Event ReportsPublished on Feb 18, 2014
Common values and shared concerns provide a natural corollary for Indo-Israeli cooperation, according to experts. Highlighting the various avenues for cooperation, they especially pointed out defence and agriculture sector.
India and Israel: Strong strategic partners

Common values and shared concerns provide a natural corollary for Indo-Israeli cooperation, said experts at the third annual conference organised by Observer Research Foundation (ORF) and Institute for National Security Studies (INSS), Israel on February 17-18, 2014 in New Delhi. The overall theme of the conference was-India and Israeli: Looking at the World Together. Discussions focused on cooperation in energy, water, strategic interests as well as shared security concerns.

Highlighting the various avenues for cooperation, experts noted that defence cooperation can grow with Foreign Direct Investment moving forward in a way that is profitable and viable for both countries. Cooperation in agriculture can be furthered by transferring operations of Israeli Centres of Excellence to the Indian government to facilitate extension of services, maintain long term viability, and develop a private sector platform. While appreciating the increase in volume and variety of trade between the two countries, experts shared concerns that they may be approaching the ceiling in both. Short term future plans could include more investment, marketing, and implementing an R&D platform. A Free Trade Agreement can boost trade and commerce.

Recognising that the rise of China in South Asia and the Middle East is altering the dynamics of both regions, analysts at the conference stressed the need for both countries to negotiate their own space. In the Middle East, China has economic interests but little political influence. Israeli analysts pointed out that China is increasingly being seen as an alternative to the U.S, stemming from the insecurity created by American intentions. The GCC could use this growing relationship to make the U.S. work harder for alliances. Iran on the other hand is looking towards China to balance the U.S. in the region. Israeli analysts are wary that GCC-China economic relations could expand into other spheres.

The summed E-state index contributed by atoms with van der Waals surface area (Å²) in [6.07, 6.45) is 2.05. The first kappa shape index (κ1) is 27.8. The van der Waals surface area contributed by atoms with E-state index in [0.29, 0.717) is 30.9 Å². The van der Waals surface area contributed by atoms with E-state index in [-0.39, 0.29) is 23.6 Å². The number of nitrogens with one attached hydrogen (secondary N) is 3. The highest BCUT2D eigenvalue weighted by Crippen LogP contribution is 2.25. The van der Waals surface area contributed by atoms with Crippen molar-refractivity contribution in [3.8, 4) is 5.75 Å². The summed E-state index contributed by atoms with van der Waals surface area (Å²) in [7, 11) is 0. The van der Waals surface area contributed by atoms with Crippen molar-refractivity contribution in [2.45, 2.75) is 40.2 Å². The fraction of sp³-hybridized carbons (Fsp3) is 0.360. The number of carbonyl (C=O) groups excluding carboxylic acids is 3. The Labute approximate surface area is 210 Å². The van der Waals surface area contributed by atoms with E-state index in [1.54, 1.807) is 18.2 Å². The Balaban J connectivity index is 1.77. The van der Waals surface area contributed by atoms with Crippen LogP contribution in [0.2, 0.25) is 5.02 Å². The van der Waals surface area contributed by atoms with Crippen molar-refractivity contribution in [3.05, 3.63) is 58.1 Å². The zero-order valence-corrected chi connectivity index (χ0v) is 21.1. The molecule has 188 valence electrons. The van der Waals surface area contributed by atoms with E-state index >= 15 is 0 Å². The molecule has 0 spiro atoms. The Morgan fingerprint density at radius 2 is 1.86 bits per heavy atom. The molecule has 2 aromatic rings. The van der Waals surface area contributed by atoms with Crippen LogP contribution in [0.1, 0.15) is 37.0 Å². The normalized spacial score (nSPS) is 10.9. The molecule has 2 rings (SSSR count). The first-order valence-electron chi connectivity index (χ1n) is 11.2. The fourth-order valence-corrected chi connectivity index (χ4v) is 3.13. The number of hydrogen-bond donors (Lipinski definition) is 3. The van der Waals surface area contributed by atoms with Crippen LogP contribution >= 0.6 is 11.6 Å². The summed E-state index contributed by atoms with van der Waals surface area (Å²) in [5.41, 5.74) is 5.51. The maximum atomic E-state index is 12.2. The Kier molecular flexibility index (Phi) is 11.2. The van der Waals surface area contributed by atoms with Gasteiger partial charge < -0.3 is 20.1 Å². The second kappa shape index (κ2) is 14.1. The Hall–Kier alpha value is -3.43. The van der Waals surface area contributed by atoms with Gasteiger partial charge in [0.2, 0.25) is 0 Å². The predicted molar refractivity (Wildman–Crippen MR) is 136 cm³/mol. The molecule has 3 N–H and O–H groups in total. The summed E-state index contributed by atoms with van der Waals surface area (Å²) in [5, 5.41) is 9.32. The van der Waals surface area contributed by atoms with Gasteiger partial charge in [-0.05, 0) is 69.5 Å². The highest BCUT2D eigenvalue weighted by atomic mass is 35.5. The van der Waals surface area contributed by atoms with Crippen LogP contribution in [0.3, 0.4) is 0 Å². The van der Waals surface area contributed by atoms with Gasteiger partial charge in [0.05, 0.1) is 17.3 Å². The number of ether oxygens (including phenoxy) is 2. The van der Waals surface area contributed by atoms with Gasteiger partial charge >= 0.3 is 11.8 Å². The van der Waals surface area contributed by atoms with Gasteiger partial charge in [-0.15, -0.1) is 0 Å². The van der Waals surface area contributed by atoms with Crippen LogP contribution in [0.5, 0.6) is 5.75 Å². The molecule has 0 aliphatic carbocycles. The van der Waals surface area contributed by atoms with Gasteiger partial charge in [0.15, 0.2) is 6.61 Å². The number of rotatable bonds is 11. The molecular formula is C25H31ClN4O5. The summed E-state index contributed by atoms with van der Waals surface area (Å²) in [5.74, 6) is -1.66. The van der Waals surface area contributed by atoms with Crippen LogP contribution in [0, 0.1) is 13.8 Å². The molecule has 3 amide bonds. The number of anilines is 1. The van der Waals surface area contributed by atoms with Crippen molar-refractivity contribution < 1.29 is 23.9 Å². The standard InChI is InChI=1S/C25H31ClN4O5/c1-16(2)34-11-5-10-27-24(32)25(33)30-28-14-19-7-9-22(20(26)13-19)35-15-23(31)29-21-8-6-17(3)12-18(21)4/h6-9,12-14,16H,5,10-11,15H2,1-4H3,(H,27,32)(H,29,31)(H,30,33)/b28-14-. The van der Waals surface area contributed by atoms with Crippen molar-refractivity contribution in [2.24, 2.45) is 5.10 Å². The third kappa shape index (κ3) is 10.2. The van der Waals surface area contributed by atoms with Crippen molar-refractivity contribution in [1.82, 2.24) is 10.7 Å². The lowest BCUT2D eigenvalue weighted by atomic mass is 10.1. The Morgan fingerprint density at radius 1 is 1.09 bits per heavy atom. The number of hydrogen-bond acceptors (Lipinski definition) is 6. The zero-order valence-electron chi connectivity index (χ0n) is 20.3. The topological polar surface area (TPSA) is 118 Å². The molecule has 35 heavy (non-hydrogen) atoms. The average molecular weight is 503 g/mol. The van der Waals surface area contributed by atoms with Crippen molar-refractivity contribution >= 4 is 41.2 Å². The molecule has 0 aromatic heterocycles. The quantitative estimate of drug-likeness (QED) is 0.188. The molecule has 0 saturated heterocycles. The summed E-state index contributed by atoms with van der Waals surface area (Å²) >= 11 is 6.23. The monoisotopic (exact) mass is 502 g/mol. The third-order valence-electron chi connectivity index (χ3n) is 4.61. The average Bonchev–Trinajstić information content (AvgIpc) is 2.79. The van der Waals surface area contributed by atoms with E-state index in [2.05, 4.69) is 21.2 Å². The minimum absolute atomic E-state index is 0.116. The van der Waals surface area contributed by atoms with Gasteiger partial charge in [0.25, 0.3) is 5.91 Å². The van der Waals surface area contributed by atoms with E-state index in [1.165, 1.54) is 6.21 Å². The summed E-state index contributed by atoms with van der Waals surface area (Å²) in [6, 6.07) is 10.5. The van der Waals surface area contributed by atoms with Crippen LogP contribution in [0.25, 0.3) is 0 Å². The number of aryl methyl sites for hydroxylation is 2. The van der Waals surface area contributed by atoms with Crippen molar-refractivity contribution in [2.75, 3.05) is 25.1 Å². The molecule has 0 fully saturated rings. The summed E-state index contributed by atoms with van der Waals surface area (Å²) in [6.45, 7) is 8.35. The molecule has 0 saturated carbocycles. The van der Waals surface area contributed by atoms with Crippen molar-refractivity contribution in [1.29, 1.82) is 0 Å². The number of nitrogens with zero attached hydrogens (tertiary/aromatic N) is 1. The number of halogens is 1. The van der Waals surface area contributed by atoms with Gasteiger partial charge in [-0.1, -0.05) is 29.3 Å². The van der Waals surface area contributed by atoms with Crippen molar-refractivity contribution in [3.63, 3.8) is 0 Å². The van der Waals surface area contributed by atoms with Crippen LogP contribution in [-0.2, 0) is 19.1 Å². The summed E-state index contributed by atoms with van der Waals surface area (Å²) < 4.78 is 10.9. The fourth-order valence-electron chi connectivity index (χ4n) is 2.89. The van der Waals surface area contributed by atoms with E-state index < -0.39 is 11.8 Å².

In South Asia, China has begun to make aggressive moves. It is active in Pakistan Occupied Kashmir (POK), Nepal, Bangladesh, Maldives and Sri Lanka at the cost of Indian influence. Indian analysts said that the way forward for India is to gain the competitive advantage and give confidence to its neighbours about its capabilities. On energy, participants agreed that the global energy scenario is evolving due to emergence of new technologies to which both countries will have to respond, keeping in mind energy geopolitics. Indian analysts focused on the imperative of altering energy resource management with a view to ensuring universal access through energy governance. While assessing the natural gas scenario, it was mentioned that India, while holding two of the top ten estimated discovered reserve blocks, faced a critical challenge of extraction efficacy vis-a-vis Israel, which has progressed considerably in its offshore extraction from the Mediterranean shelf.

Indian analysts listed several challenges that India faced including dependency on primary sources of energy due to poor distribution of processed fuel like LPG, rapid urbanisation, inequities in energy consumption, and negligible per capita carbon space. They suggested that the energy policy focus should be on achieving clean fuel resources and technologies.

Israel is progressing optimally with extraction in its Exclusive Economic Zone, against the rather dormant status of the Egyptian and Lebanese scenarios, and is capable of supplying to the domestic and regional markets. Extrapolating on the geopolitical challenge of energy production and transportation, experts commented that a framework will have to be worked out for joint extraction projects. Regarding the potential markets beyond the region, quantities available would not justify the costs of transportation, said experts. Instead, Israel would export gas to regional friendly regimes for processing.

Responding to a question about India’s efforts to secure its energy interests in West Asia, participants commented that Iran may play a significant role in diversification. Differences are bound to arise between India and Israel, which must be solved through dialogue. The impediments due to stringent environmental governance norms and environmental activism required a great degree of planning and regime evolution to balance growth imperatives with environmental ones; a factor on which there could be international cooperation.